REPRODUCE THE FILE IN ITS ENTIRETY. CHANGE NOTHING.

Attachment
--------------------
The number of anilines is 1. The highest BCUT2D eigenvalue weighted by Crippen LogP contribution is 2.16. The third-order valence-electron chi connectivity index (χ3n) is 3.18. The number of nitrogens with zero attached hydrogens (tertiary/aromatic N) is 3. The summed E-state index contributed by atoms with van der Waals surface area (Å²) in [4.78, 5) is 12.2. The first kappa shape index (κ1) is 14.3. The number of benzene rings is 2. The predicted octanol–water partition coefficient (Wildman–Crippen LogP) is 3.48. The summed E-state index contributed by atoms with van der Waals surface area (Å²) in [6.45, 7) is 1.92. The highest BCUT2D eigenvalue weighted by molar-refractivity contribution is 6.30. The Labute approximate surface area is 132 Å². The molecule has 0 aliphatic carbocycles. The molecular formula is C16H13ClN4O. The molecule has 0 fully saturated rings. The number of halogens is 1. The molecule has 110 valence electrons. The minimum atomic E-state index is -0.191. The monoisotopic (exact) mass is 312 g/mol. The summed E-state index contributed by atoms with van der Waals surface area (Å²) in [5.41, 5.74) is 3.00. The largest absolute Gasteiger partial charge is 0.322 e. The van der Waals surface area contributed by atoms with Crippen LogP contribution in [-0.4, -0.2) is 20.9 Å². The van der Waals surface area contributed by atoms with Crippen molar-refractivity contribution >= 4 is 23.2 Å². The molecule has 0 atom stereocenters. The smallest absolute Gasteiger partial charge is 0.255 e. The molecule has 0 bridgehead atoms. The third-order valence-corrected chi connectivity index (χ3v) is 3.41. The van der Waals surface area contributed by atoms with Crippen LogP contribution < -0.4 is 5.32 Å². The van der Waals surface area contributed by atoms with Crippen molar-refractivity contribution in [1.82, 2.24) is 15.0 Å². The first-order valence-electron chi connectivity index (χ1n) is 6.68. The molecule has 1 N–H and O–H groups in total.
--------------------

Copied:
The number of anilines is 1. The highest BCUT2D eigenvalue weighted by Crippen LogP contribution is 2.16. The third-order valence-electron chi connectivity index (χ3n) is 3.18. The number of nitrogens with zero attached hydrogens (tertiary/aromatic N) is 3. The summed E-state index contributed by atoms with van der Waals surface area (Å²) in [4.78, 5) is 12.2. The first kappa shape index (κ1) is 14.3. The number of benzene rings is 2. The predicted octanol–water partition coefficient (Wildman–Crippen LogP) is 3.48. The summed E-state index contributed by atoms with van der Waals surface area (Å²) in [6.45, 7) is 1.92. The highest BCUT2D eigenvalue weighted by molar-refractivity contribution is 6.30. The Labute approximate surface area is 132 Å². The molecule has 0 aliphatic carbocycles. The molecular formula is C16H13ClN4O. The molecule has 0 fully saturated rings. The number of halogens is 1. The molecule has 110 valence electrons. The minimum atomic E-state index is -0.191. The monoisotopic (exact) mass is 312 g/mol. The summed E-state index contributed by atoms with van der Waals surface area (Å²) in [5.41, 5.74) is 3.00. The largest absolute Gasteiger partial charge is 0.322 e. The van der Waals surface area contributed by atoms with Crippen LogP contribution in [-0.4, -0.2) is 20.9 Å². The van der Waals surface area contributed by atoms with Crippen molar-refractivity contribution >= 4 is 23.2 Å². The molecule has 0 atom stereocenters. The smallest absolute Gasteiger partial charge is 0.255 e. The molecule has 0 bridgehead atoms. The third-order valence-corrected chi connectivity index (χ3v) is 3.41. The van der Waals surface area contributed by atoms with Crippen LogP contribution < -0.4 is 5.32 Å². The van der Waals surface area contributed by atoms with Crippen molar-refractivity contribution in [1.82, 2.24) is 15.0 Å². The first-order valence-electron chi connectivity index (χ1n) is 6.68. The molecule has 1 N–H and O–H groups in total.